Cornelia De Wet became a South African political prisoner and victim of misrepresentation who was placed in South African prison. De Wet, an ordinary South African citizen, lived on a farm and abided within the parameters of the law until she joined a right-wing group known as the Leeuwag/Panzer Protection. The group worked to promote and assist white South Africans who were desperately in need of assistance.
She became passionately involved in the project to feed Boer children at schools. Her drive to promote the awareness of sufferings led to her being drawn into a faction of hatred and the realization of safety for the Boer people of South Africa. The group operated as police informants and she accompanied some of its members during unethical operations. While under the influence of the members, De Wet remained a loyal supporter and organizer of the group. She admitted that she was unaware of all their operations and knew little about the attempts to place bombs around the country in an attempt to kill or injure black people.
Developments within the right-wing group changed and she was banished from the group, leading to untold misery for her family. Members of the Leeuwwag group did not want De Wet to talk and terrorized her by attempting to break into her property, endanger her and her children’s life. At one time, members of the group locked her and her children in their house and set it alight. Fortunately, she survived this ordeal.
The real nightmare began when police officers invaded her home, found explosives and ammunition and immediately arrested her. She was thrown into the back of a police care and taken to prison. Facing the hardened criminals in a holding cell, she could do little while waiting for her first court appears.
The following day De Wet stood before the judge and was officially charged with unlawful possession of explosives and ammunition. The case was postponed without bail being set and she was placed in the Middleburg Prison. For the next two years, she was transferred to various other prisons and unable to afford legal assistance, the state supplied representative. This did not secure a bail application and only after serving two years was bail finally allowed.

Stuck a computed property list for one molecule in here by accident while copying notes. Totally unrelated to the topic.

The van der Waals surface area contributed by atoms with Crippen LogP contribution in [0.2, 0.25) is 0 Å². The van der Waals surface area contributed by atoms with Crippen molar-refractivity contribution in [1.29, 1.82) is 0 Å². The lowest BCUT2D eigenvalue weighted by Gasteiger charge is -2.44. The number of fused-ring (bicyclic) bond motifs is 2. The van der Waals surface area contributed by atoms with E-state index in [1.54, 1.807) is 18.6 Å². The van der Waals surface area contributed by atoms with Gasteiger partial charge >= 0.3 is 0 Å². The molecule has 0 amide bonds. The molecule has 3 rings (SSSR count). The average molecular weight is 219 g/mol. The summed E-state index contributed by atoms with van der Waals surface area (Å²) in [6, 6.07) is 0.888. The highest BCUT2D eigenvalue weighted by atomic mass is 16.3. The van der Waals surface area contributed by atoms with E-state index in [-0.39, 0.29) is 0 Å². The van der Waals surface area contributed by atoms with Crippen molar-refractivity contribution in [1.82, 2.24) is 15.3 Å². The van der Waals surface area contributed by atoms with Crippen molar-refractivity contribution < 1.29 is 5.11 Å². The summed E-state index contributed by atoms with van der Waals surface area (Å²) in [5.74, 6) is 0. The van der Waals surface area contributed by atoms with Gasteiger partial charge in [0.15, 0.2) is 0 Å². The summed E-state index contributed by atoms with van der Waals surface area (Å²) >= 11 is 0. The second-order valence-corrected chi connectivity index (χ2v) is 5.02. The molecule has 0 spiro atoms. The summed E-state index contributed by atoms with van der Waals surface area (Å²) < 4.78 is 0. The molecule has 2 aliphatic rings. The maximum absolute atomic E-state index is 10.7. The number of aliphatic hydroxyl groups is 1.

During the imprisonment term, De Wet was subject to brutal treatment and the trauma of dealing with the confines of the prison did not bode well. The unexpected torment and planned rape by black police officials was devastating and still causes her to tremble at the thought of a devious plan by authorities. De Wet did not have an easy life in prison, being white and charged with illegal arms and explosives. The prison officials treated her with disrespect since she, after all, was a threat to their democratic government.
After being released from prison, she remained determined to secure evidence and prove her innocence. Dealing with the betrayal of her white counterparts and being the victim of a black rape ordeal was trying and often caused her to slip into severe depression. Desperately in need of trauma counseling and in search of the truth, De Wet began to rebuild her life and took on the responsibility of clearing her name of any wrongdoing.
As a soldier armed for battle, she ventured to get the evidence needed and in doing so, found further repression from her white counterparts.
De Wet will reappear in court during July 2014. After revealing the names of some informants, she is determined to tell the truth and expose the criminal elements of the underworld even though this remains a difficult task to accomplish.
Seeking local and international support, De Wet has told her story in the quest to get the truth to be heard. The world can look upon her and the difficulty of trying to stay alive in the confines of prison hell. In a country where racial hatred and injustices run deep, the brave De Wet gains little support and continues to receive death threats, abuse and torment because of her blinded kindness. The perpetrators continue to deny planting weapons on her farm inciting that she was a criminally-minded member who wanted to kill black people from pure hatred. The organization has a strong support structure leading to government officials who will rather risk the life of one woman than own up to the truth that they are shallow underhanded demons utilizing companies as fronts to secure a dominant position in the political structure of South Africa.
Cornelia De Wet, a South African political prisoner, awaits the outcome of her trial next month in anticipation of being found not guilty. The expectation of a fair trial for her is not without unwarranted concern, especially as the justice system displays a failing structure within South Africa.
Opinion by Laura Oneale